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End of Day Brief - Thursday June 24 - Markets up, Nasdaq new high

Dow34196.82+322.58(0.95%)
Nasdaq14369.71+97.98(0.69%)
SP 5004266.49+24.65(0.58%)
10-yr Note -1/321.494
NYSEAdv 2256 Dec 1007 Vol 810.5 mln
NasdaqAdv 2960 Dec 1233 Vol 4.3 bln


Industry Watch

Strong: Financials, Energy, Communication Services, Industrials
Weak: Utilities, Real Estate


Moving the Market

-- S&P 500 and Nasdaq set intraday and closing record highs

-- White House unveils a $1.2 trillion "Bipartisan Infrastructure Framework" that includes $579 billion in new spending

-- Optimism surrounding the Fed's stress test results after the close

-- FDA grants Breakthrough Therapy designation for Eli Lilly's (LLY) investigational antibody therapy for Alzheimer's disease


S&P 500 and Nasdaq end at record highs

Dow +322.58 at 34196.82, Nasdaq +97.98 at 14369.71, S&P +24.65 at 4266.49

[BRIEFING.COM] The S&P 500 (+0.6%) and Nasdaq Composite (+0.7%) set intraday and closing record highs on Thursday while the Dow Jones Industrial Average (+1.0%) and Russell 2000 (+1.3%) outperformed with gains of at least 1.0%. The bullish price action was driven in part by optimism surrounding government-related news.

Namely, the White House unveiled a $1.2 trillion "Bipartisan Infrastructure Framework" that included $579 billion in new spending, bank stocks rallied ahead of the Fed's stress test results after the close, and the FDA granted Breakthrough Therapy designation for Eli Lilly's ($LLY 232.97, +15.87, +7.3%) investigational antibody therapy for Alzheimer's disease.

Nine of the 11 S&P 500 sectors contributed to the record-setting performance, paced by financials (+1.2%), energy (+0.9%), communication services (+0.8%), and industrials (+0.8%). The real estate (-0.5%) and utilities (-0.1%) sectors closed lower.

The consumer discretionary sector (+0.1%) featured continued strength in Tesla ($TSLA 679.82, +23.25, +3.5%), which extended its weekly gain to 9%, but the sector was held back by Amazon.com ($AMZN 3449.08, -54.74, -1.6%).

Some attributed the weakness in Amazon to the House Judiciary Committee advancing several antitrust bills, a report from CNBC highlighting Amazon's publicity surrounding its recent Prime Day event was more muted than previous years, and news that the Teamsters launched an effort to unionize the company's employees.

Separately, weekly initial jobless claims (411,000) stayed above 400,000 for the second straight week but the market overlooked the report in favor of expectations that the labor market will greatly improve in the fall. On a related note, the bipartisan infrastructure framework invests two-thirds of the resources proposed in President Biden's American Jobs Plan, which could ultimately aid in the recovery effort.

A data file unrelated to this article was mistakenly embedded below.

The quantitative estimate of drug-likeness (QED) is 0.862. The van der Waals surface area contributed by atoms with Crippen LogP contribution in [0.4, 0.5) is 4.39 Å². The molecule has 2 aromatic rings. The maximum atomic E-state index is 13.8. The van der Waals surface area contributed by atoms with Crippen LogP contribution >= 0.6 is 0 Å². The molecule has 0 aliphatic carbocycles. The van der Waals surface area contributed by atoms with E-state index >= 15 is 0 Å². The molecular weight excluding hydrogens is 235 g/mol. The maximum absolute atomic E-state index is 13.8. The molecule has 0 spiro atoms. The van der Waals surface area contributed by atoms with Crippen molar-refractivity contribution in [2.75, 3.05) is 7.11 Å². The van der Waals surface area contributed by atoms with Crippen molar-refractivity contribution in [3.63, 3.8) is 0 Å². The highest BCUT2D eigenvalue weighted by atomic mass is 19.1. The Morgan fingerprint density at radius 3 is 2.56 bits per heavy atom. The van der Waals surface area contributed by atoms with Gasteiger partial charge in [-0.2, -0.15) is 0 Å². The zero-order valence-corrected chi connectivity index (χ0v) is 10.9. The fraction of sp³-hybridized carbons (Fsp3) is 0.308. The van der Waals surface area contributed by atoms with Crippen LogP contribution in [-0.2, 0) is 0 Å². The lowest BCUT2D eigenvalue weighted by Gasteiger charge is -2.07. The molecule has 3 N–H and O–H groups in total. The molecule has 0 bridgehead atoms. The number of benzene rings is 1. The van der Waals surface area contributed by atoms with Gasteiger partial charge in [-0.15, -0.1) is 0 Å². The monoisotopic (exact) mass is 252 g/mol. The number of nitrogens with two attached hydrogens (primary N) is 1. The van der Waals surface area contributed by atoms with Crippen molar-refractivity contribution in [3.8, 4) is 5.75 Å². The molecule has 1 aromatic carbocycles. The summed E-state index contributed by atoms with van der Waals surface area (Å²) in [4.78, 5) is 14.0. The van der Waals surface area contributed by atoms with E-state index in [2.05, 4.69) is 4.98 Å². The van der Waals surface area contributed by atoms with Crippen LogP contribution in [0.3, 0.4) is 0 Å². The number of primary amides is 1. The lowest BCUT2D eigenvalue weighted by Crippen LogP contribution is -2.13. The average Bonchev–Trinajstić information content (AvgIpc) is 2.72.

Elsewhere, the 10-yr yield settled unchanged at 1.49%, which remained supportive for the stock market. The 2-yr yield increased three basis points to 0.27%. The U.S. Dollar Index was little changed at 91.78. WTI crude futures increased 0.3%, or $0.22, to $73.31/BBL.


Reviewing Thursday's economic data:

  • Initial jobless claims for the week ending June 19 decreased by 7,000 to 411,000 (Briefing.com consensus 380,000). Continuing claims for the week ending June 12 were 3.390 million, which is the lowest since March 21, 2020.
    • The key takeaway from the report is that the initial claims level is still quite high, leaving ample room for improvement in a job market that is expected to strengthen in coming months.
  • Durable goods orders increased 2.3% month-over-month in May (Briefing.com consensus +2.8%) and were up 25.7% year-over-year. Orders, excluding transportation, increased 0.3% month-over-months (Briefing.com consensus +0.7%) and were up 17.7% year-over-year.
    • The key takeaway from the report was the strength seen in transportation equipment (+7.6%), which was driven by a 2.1% increase in orders for motor vehicles and equipment and a 27.4% increase in orders for nondefense aircraft and parts.
  • The third estimate for Q1 GDP was unchanged at 6.4%, as expected, while the third estimate for the GDP Price Deflator was also unchanged at 4.3%, as expected.
    • The key takeaway from the report is that it's another affirmation of the reopening strength seen in the U.S. economy, although its dated nature (we're almost done with Q2) leaves it devoid of market-moving impact.
  • The Advance report for International Trade in Goods for May showed a deficit of $88.1 billion, versus a revised $85.7 billion (from $90.6 billion) in April. The Advance report for Retail Inventories for May decreased 0.8%, while the Advance report for Wholesale Inventories for May increased 1.1%.

Looking ahead, investors will receive Personal Income and Spending for May, PCE Prices for May, and the final University of Michigan Index of Consumer Sentiment for June on Friday.

  • Russell 2000 +18.2% YTD
  • S&P 500 +13.6% YTD
  • Dow Jones Industrial Average +11.7% YTD
  • Nasdaq Composite +11.5% YTD

Source: (Briefing.com)

Disclosure: I may trade in the ticker symbols mentioned, both long or short. My articles represent my personal opinion and analysis and should not be taken as investment advice. Readers should do their own research before making decisions to buy or sell securities. Trading and investing include risks, including loss of principal.

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